This wonderful session reminded me of my draft chapter I wrote for my PhD thesis three decades ago.  My thesis A social or medical model of childbirth? : comparing the arguments in Grampian (Scotland) and the Netherlands at the University of Aberdeen was supervised by Dr. Peter McCaffery.  Peter wisely said to me: “You really needed to write this chapter to make sense of the history of midwifery in your head, but it does not really fit the thesis.”  He added: “You have too many words already.  You know that it is not going in?” The material of this history chapter was not lost as I used loads of text from it it in the introduction section for a textbook [1].  The section ‘History of Midwifery: Introduction’ became part of our edited volume Midwifery and the Medicalization of Childbirth: Comparative Perspectives (Nova Science Publishers, Inc., Huntington, New York, USA) [2].

It is a message I occasionally repeat to my own PhD students.  Under the circumstances I may fing myself saying things like “This is something you had to get of your chest, or you had to write it to make sense of it, but as it stands do you think it fits your argument?”  Or more subtly in a supervision meeting, tell us: “What does this section add to your overall story in the thesis?”

 

Prof. Edwin van Teijlingen

CMMPH

 

References:

  1. van Teijlingen, E. (2004) History of Midwifery: Introduction, In: van Teijlingen, E. Lowis, G., et al. (eds.), Midwifery & the Medicalization of Childbirth, NY: Nova Sci., pages: 43-52.
  2. van Teijlingen , E., Lowis, G., McCaffery, P. & Porter, M. (eds.) (2004) Midwifery and the Medicalization of Childbirth: Comparative Perspectives, New York: Nova Science. [Paperback ISBN: 1-59454-0314].

Academic publishing and numbers

Yesterday our team published new paper on academic writing, this time the focus was on the various indices in the field.  Academics from three different departments in the Faculty of Health & Social Sciences collaborated on the paper ‘Publishing, identifiers & metrics: Playing the numbers game‘ [1].  The three BU scholars, Dr Shovita Dhakal Adhikari, in the Social Sciences and Social Work Department, Dr. Pramod Regmi in the Department of Nursing Sciences, and Prof. Edwin van Teijlingen in the Department of Midwifery and Health Sciences co-authored the paper with former BU staff Dr. Nirmal Aryal, now researcher at Greater Manchester Mental Health NHS Foundation Trust, Alexander van Teijlingen, PhD student at the University of Strathclyde (Glasgow), and Dr. Sarita Panday, Lecturer in Public Health in the University of Essex.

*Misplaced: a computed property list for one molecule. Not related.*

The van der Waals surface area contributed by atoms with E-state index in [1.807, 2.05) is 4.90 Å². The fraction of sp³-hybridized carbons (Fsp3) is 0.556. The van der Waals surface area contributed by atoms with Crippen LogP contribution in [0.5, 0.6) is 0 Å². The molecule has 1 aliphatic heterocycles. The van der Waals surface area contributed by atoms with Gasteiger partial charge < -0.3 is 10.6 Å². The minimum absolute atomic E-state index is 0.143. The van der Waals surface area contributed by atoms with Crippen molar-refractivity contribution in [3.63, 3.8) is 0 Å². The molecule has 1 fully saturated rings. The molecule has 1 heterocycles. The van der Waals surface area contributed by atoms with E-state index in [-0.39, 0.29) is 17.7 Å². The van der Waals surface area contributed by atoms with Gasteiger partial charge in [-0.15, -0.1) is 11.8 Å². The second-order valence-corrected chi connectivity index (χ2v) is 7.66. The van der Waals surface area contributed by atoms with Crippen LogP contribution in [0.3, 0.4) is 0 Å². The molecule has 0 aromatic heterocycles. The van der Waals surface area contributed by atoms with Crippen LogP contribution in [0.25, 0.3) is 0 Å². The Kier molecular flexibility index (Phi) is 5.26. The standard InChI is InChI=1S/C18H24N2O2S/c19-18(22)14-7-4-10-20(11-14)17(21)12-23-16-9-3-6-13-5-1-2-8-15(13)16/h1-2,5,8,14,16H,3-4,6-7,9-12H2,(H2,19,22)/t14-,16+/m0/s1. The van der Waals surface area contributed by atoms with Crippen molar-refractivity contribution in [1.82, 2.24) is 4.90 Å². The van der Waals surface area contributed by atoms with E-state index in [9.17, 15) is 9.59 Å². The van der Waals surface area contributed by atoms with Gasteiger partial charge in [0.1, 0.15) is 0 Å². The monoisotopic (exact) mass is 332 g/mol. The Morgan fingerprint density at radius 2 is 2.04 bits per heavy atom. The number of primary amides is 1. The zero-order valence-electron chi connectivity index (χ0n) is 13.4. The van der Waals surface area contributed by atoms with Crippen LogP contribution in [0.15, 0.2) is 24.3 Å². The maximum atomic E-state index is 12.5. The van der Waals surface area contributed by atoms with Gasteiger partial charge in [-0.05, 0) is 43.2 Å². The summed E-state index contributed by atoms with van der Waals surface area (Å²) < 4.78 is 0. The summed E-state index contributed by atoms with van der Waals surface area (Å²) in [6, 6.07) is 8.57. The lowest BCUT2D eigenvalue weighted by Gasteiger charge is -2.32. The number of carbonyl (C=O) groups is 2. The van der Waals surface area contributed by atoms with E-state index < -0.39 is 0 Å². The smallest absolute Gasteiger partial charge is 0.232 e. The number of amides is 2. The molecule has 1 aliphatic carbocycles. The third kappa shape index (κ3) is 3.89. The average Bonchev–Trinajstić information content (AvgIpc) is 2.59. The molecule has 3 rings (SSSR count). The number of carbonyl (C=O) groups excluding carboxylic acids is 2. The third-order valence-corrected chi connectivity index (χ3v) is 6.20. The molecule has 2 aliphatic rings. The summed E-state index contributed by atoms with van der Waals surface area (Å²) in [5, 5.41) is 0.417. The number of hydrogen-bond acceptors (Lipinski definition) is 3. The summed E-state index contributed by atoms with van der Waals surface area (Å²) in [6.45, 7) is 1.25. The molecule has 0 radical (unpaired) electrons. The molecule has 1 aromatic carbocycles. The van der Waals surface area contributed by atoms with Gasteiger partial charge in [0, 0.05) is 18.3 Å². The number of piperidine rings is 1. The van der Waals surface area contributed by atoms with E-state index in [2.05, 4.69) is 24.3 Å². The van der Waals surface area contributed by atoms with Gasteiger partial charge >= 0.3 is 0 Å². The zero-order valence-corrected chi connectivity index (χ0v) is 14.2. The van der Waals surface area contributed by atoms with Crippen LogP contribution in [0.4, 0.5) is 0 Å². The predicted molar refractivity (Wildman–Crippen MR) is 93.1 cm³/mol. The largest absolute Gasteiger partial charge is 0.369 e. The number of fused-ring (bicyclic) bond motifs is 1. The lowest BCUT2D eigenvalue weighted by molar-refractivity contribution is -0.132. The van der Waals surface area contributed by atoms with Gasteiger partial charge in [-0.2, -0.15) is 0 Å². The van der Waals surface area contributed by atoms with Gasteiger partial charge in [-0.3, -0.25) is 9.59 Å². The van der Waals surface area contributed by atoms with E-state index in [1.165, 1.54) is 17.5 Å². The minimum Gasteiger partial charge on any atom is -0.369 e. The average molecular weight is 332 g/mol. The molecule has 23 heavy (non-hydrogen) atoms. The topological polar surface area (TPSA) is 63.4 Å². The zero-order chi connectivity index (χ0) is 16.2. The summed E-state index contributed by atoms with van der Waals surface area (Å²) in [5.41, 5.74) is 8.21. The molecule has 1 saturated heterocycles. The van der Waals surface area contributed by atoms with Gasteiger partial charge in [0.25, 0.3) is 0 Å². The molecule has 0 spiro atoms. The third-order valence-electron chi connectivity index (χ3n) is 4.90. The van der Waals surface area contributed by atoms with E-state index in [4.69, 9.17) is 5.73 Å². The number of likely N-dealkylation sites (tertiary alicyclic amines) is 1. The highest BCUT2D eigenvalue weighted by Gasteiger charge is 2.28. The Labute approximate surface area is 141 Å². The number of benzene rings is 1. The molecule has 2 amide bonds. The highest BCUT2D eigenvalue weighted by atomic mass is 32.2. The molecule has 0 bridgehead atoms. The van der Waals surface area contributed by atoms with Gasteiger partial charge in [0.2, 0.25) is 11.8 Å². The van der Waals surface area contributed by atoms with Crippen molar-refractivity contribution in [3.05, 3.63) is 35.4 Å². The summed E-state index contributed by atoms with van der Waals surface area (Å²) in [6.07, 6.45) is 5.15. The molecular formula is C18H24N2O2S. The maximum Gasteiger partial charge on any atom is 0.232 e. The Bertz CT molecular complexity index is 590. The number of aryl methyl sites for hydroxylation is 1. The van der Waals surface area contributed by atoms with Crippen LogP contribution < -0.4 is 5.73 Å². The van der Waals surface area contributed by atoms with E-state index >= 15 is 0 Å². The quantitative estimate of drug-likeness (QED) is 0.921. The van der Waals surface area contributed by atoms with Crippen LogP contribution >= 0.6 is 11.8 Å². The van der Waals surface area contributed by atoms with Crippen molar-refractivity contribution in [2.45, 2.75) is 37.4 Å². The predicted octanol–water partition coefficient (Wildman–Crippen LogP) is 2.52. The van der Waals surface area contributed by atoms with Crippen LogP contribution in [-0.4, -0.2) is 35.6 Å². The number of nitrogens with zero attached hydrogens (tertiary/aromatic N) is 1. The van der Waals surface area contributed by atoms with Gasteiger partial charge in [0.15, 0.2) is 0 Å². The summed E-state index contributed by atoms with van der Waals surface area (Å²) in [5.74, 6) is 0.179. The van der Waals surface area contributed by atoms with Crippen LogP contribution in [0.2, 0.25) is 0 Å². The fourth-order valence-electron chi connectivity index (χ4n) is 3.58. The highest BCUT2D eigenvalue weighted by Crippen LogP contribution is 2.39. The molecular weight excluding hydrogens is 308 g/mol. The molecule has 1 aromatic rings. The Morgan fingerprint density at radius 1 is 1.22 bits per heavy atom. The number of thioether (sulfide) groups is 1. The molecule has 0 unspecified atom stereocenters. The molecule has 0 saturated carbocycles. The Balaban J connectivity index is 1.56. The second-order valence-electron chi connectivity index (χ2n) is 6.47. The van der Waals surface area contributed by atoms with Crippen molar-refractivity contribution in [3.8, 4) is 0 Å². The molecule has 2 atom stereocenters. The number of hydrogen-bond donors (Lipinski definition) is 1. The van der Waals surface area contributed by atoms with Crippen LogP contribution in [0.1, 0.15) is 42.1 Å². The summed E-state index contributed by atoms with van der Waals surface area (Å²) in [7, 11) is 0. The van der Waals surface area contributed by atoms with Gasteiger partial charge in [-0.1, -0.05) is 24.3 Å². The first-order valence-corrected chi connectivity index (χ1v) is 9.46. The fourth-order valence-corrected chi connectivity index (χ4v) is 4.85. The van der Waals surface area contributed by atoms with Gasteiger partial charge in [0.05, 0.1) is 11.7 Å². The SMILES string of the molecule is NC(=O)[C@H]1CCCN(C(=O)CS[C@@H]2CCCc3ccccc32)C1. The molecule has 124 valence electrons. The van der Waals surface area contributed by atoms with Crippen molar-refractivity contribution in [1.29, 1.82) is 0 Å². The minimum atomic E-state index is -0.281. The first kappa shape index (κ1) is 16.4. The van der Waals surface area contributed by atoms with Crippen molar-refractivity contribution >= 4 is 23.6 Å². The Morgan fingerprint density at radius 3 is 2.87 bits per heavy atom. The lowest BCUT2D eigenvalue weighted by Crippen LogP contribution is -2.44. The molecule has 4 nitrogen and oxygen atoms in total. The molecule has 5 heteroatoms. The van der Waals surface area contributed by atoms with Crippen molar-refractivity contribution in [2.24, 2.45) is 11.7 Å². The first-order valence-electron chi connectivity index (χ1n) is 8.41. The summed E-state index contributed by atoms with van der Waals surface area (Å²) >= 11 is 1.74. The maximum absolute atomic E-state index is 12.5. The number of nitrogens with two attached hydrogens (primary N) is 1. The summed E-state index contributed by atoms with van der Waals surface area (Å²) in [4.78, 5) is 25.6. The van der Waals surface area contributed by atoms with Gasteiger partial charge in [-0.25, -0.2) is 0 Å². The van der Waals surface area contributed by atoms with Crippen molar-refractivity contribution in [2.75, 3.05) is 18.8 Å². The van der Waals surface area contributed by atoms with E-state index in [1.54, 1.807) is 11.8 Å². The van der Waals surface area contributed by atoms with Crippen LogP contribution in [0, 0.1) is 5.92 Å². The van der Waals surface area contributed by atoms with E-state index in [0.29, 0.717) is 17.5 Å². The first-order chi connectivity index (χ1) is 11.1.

This a the latest paper in a long line of publications on aspects of academic writing and publishing [2-16].

References:

  1. van Teijlingen, E.R., Dhakal Adhikari, S., Regmi, P.R., van Teijlingen, A., Aryal, N., Panday, S. (2021). Publishing, identifiers & metrics: Playing the numbers game. Health Prospect20(1). https://doi.org/10.3126/hprospect.v20i1.37391
  2. Simkhada, P., van Teijlingen E., Hundley, V., Simkhada, BD. (2013) Writing an Abstract for a Scientific Conference, Kathmandu Univ Med J 11(3): 262-65. http://www.kumj.com.np/issue/43/262-265.pdf
  3. van Teijlingen, E, Hundley, V. (2002) Getting your paper to the right journal: a case study of an academic paper, J Advanced Nurs 37(6): 506-11.
  4. Pitchforth, E, Porter M, Teijlingen van E, Keenan Forrest, K. (2005) Writing up & presenting qualitative research in family planning & reproductive health care, Fam Plann Reprod Health Care 31(2): 132-135.
  5. van Teijlingen, E, Simkhada, PP, Rizyal A (2012) Submitting a paper to an academic peer-reviewed journal, where to start? (Guest Editorial) Health Renaissance 10(1): 1-4.
  6. van Teijlingen, E, Simkhada. PP, Simkhada, B, Ireland J. (2012) The long & winding road to publication, Nepal Epidemiol 2(4): 213-215 http://nepjol.info/index.php/NJE/article/view/7093/6388
  7. Hundley, V, van Teijlingen, E, SimkhadP (2013) Academic authorship: who, why and in what order? Health Renaissance 11(2):98-101 www.healthrenaissance.org.np/uploads/Download/vol-11-2/Page_99_101_Editorial.pdf
  8. Simkhada P, van Teijlingen E, Hundley V. (2013) Writing an academic paper for publication, Health Renaissance 11(1):1-5. www.healthrenaissance.org.np/uploads/Pp_1_5_Guest_Editorial.pdf
  9. van Teijlingen, E., Ireland, J., Hundley, V., Simkhada, P., Sathian, B. (2014) Finding the right title for your article: Advice for academic authors, Nepal Epidemiol 4(1): 344-347.
  10. van Teijlingen E., Hundley, V., Bick, D. (2014) Who should be an author on your academic paper? Midwifery 30: 385-386.
  11. Hall, J., Hundley, V., van Teijlingen, E. (2015) The journal editor: friend or foe? Women & Birth 28(2): e26-e29.
  12. Sathian, B., Simkhada, P., van Teijlingen, E., Roy, B, Banerjee, I. (2016) Grant writing for innovative medical research: Time to rethink. Med Sci 4(3):332-33.
  13. Adhikari, S. D., van Teijlingen, E. R., Regmi, P. R., Mahato, P., Simkhada, B., & Simkhada, P. P. (2020). The Presentation of Academic Self in The Digital Age: The Role of Electronic Databases. International J Soc Sci Management7(1), 38-41. https://doi.org/10.3126/ijssm.v7i1.27405
  14. Pradhan, AK, van Teijlingen, ER. (2017) Predatory publishing: a great concern for authors, Med Sci 5(4): 43.
  15. van Teijlingen, E (2004), Why I can’t get any academic writing done, Medical Sociol News 30(3): 62-63. britsoc.co.uk/media/26334/MSN_Nov_2004.pd
  16. Wasti, S.P., van Teijlingen, E., Simkhada, P., Hundley, V. with Shreesh, K. Writing and Publishing Academic Work, Kathmandu, Nepal: Himal Books